Berkshire Hathaway 2013 Annual Meeting Audience Question # 40

Warren’s and Charlie’s early investment portfolios and the books that influenced them

Warren Buffett:

OK. Station 2.

Audience Member:

Yeah. Hi, Warren. Hi, Charlie. I’m Fritz Hauser from Offenburg, Germany.

I’d like to know what 10 books influenced you the most and that weren’t written by Graham and Fisher, and I’d also like to tell you that I think it would be great if you would publish the portfolio statements of the Buffett Partnership years.

I think there are a lot of small investors that would get a kick out of knowing, you know, what you invested and how you went ahead and analyzed the companies. Thank you.

Warren Buffett:

Yeah. Well, Charlie ran something called Wheeler,Munger and his portfolio was even more interesting, so we’ll start with you, Charlie.

He ran a more concentrated portfolio than I did in those days.

Charlie Munger:

Yeah. I don’t think people would be greatly helped. You wouldn’t recognize the names, most of them, clearly, by the partnership.

You’d recognize American Express. Rattle off some of the names.

Warren Buffett:

Yeah. Well, we can start with Mosaic Tile and…

Charlie Munger:

The map company.

Warren Buffett:

… Meadow River Coal & Land. There’s hundreds of them. Flagg-Utica, Philadelphia Reading Coal & Iron, you name it.

I’ve literally owned… I bet I’ve owned 4- or 500 names at one time or another, but most of the money’s been made in about 10 of them.

Charlie Munger:

And I couldn’t name 10 books either that have… that I regard as that much better than the next 10. My mind is a blend of so many books I can’t even sort it out anymore.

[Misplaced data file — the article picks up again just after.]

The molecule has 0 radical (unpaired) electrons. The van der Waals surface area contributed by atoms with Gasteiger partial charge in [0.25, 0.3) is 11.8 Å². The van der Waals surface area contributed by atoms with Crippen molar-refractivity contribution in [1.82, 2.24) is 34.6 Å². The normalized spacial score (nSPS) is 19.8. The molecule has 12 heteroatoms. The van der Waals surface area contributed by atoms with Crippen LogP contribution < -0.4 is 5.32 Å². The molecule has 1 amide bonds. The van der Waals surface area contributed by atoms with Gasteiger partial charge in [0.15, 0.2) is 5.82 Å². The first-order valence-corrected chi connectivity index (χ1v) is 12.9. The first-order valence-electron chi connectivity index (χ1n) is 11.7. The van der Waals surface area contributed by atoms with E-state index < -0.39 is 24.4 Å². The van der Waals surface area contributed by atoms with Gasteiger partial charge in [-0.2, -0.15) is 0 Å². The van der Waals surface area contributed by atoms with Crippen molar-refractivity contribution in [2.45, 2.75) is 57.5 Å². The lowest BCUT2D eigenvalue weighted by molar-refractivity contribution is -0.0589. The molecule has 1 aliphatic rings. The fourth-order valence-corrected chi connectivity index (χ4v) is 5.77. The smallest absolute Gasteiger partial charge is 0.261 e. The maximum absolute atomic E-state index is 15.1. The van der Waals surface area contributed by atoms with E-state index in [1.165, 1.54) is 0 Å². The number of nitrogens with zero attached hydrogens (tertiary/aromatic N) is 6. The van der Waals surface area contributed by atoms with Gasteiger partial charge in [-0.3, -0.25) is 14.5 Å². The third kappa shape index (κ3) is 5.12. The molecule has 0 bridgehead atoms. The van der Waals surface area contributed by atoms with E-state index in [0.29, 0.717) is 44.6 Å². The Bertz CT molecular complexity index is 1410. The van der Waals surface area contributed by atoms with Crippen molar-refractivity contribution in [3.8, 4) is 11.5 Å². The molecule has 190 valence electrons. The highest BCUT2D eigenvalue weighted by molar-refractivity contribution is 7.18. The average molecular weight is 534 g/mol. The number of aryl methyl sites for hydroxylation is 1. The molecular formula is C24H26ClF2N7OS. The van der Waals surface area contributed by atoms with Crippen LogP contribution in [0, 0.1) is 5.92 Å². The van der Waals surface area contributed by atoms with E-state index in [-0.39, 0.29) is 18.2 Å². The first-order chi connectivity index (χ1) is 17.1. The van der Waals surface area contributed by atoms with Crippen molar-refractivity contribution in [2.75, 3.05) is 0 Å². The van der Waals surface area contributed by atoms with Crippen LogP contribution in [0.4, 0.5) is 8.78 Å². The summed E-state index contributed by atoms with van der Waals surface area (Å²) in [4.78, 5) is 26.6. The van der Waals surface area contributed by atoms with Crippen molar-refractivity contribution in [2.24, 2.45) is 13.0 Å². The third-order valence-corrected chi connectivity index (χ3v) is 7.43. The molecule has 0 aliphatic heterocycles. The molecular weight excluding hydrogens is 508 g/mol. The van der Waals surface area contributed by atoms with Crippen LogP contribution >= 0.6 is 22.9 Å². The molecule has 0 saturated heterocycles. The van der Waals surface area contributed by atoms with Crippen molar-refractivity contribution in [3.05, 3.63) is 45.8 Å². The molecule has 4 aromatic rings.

Warren Buffett:

Yeah. “The Intelligent Investor” changed my life (you can get a copy of the book here), in terms of… I literally had read every book in the Omaha Public Library by the time I was 11 on the subject of investing, and there were a lot of books.

And there were a lot… there were technical books, Edwards & Magee, I mean, that was a classic in those days, and a whole bunch of them, Garfield Drew. But… and I love… I enjoyed reading them a lot. Some of them I read more than once.

But I never developed a philosophy about it. I enjoyed it. I charted stocks. I did all that sort of thing.

Graham’s book gave me a philosophy, a bedrock philosophy, on investing that made sense. I mean, he taught me how to think about a stock, he taught me how to think about the stock market, and he taught me that the market was there not to instruct me but to serve me.

And he used that famous “Mr. Market” example. He taught me to think about stocks as pieces of businesses, rather than ticker symbols or things that, you know, you could chart, or something of the sort.

And so it was that philosophy… and in some way, further influenced by Phil Fisher’s book… and Phil Fisher was just telling me the same thing that Charlie was telling me, which was that it’s very important to get into a business with fundamentally good economics, and one that you could ride with for decades, rather than one where you had to go from flower to flower every day (“Common Stocks and Uncommon Profits” – you can get a copy of the book here).

And those… that philosophy has carried me along. Now, I’ve learned different ways of applying it over the years, but it’s the way I think about businesses now.

I have not found any aspect of that bedrock philosophy that has flaws in it. You have to learn how to apply it in different ways.

So those are the books that influenced me.

And, of course, in other arenas, Charlie’s probably read more biography than anybody that I know of. And I like to read a lot of it.

We’re just about through reading the Joe Kennedy biography. You’ve read that, haven’t you, now, Charlie?

Charlie Munger:


Warren Buffett:

You know, I’m not sure you want to emulate everything he did, but it’s still interesting reading.

We read for the enjoyment of it. I mean, it’s been enormously beneficial to us, but the reason we read is that it’s fun. And, you know, it’s still fun.

And on top of it, we have gotten very substantial benefits from it. My life would have been different if Ben Graham hadn’t gone to the trouble of writing a book, which he had no financial need to do at all. You know, I would have a very different life.

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